Tablet, an invention that was born in the 60s

Dynabook first tablet history 1968

Although the term Tablet may seem relatively new, the truth is that it is something more than 40 years old . And it is that at the end of the 60s, a visionary "" and Doctor of Computer Science "" showed the world a concept that he called Dynabook .

Alan Kay , a computer scientist who later belonged to the Palo Alto Research Center (PARC), publicly displayed his particular idea of ​​a "children's computer." What did your sketch consist of? Well, in a small computer, which was halfway between a laptop and what is known today as a tablet. This project was baptized with the name of Dynabook .

What was visible at first was that in addition to having a "resistive touch screen at that time, and that it worked thanks to a pointer", a complete physical keyboard was also offered at the bottom of the invention. This is how the concept of Tablet was born . And this was in the year 1968 .

dynabook concept alan kay

Although it was never brought to the consumer market, the main characteristics that the equipment should have were the following: a child had to be able to use it ; that is to say: the main characteristic of the project was that the user interface had to be as intuitive as possible. On the other hand, this Dynabook should be slim and its price should not exceed $ 500 ; figures very in line with what is offered today. Of course, not to mention the top models of Apple tablets that can, perfectly, exceed 800 euros .

Years later, Alan Kay began to stand out for working on what is today a fundamental part of computing: the GUI or Graphical User Interface. And is that Kay thought for his Dynabook in a system that was based on icons that gave access to all functions . Hence the nickname for the Dynabook was: "Children's computer."

The Research Center of Xerox Palo Alto was one of the main sources of inspiration for some companies . The Dynabook was not finally launched, and that the visionary presented in society a real concept that he showed to the public in order to better explain what his idea was.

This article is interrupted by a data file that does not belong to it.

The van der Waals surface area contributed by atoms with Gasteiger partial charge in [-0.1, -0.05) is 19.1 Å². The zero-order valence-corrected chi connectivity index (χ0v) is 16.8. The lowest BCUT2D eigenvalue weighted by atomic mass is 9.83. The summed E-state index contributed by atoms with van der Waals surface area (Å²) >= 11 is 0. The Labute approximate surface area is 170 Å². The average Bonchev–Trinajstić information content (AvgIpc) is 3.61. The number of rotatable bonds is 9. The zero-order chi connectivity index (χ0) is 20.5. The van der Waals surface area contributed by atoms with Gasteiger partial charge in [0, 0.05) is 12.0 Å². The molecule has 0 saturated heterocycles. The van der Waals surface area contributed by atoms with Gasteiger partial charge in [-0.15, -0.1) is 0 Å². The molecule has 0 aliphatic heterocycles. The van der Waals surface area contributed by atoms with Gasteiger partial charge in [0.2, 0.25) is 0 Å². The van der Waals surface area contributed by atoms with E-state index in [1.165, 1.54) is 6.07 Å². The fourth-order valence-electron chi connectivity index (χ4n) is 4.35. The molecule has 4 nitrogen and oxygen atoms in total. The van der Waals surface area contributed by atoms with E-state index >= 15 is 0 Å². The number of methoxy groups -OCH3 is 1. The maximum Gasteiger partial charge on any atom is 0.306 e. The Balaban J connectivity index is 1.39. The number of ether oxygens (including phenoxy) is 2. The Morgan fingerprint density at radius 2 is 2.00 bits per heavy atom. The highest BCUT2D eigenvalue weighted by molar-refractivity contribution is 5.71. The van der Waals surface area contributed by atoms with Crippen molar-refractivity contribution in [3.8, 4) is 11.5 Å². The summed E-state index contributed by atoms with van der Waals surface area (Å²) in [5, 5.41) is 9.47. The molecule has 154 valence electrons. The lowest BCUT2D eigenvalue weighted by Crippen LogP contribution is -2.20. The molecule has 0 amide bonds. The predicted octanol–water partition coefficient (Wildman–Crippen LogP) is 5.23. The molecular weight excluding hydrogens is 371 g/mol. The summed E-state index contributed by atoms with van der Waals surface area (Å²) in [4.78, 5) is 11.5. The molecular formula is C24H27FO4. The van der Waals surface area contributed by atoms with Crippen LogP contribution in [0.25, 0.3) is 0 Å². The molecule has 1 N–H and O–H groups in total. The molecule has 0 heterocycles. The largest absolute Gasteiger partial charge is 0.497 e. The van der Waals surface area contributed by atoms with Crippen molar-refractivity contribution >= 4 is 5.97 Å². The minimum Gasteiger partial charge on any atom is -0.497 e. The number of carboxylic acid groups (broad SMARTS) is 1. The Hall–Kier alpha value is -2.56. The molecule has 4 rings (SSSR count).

Such was the utopia of the American computer scientist that until after 21 years, the first Tablet to use was not presented in society, which was the GRIDPad from the company GRID Systems . But beware, after the manufacture there were already such important names as Samsung, the one in charge of its manufacture . The Korean itself presented its own solution three years later: Samsung Penmaster . Of course, almost all the teams at that time were focused on the professional world; few of them were released for the consumer market.

By contrast, in the late 1990s and early 2000s, Microsoft was launching what was actually known as a Tablet PC alongside the Windows XP Tablet PC Edition operating system : notebook computers that offered a touch screen and were based on Windows . The hegemony of these teams, of different brands such as IBM, Lenovo or HP , among others ”¦ lasted around a decade.

Samsung Penmaster tablet 1989

Image courtesy Retrocosm

But Samsung "" again "" presented to the world its Samsung Q1 : a UMPC model ( Ultra Mobile PC or Ultra Mobile PC ), which based its operation on the Redmond icons , although without a physical keyboard. What's more, its screen size was seven inches and it offered mobility unmatched in the world of computing . Of course, the prices were high and perhaps not all pockets were up to the task. In Spain, for example, up to two models were sold: the original model and the Ultra model that included a physical keyboard "" and split "" that offered the power to write with two hands.

Finally, in 2010, Samsung ”” with its Samsung Galaxy Tab ”” and Apple ”” with its iPad ”” once again gave a breath of fresh air to this sector and began with teams that were a little closer to what that Alan Kay was referring to with his Dynabook .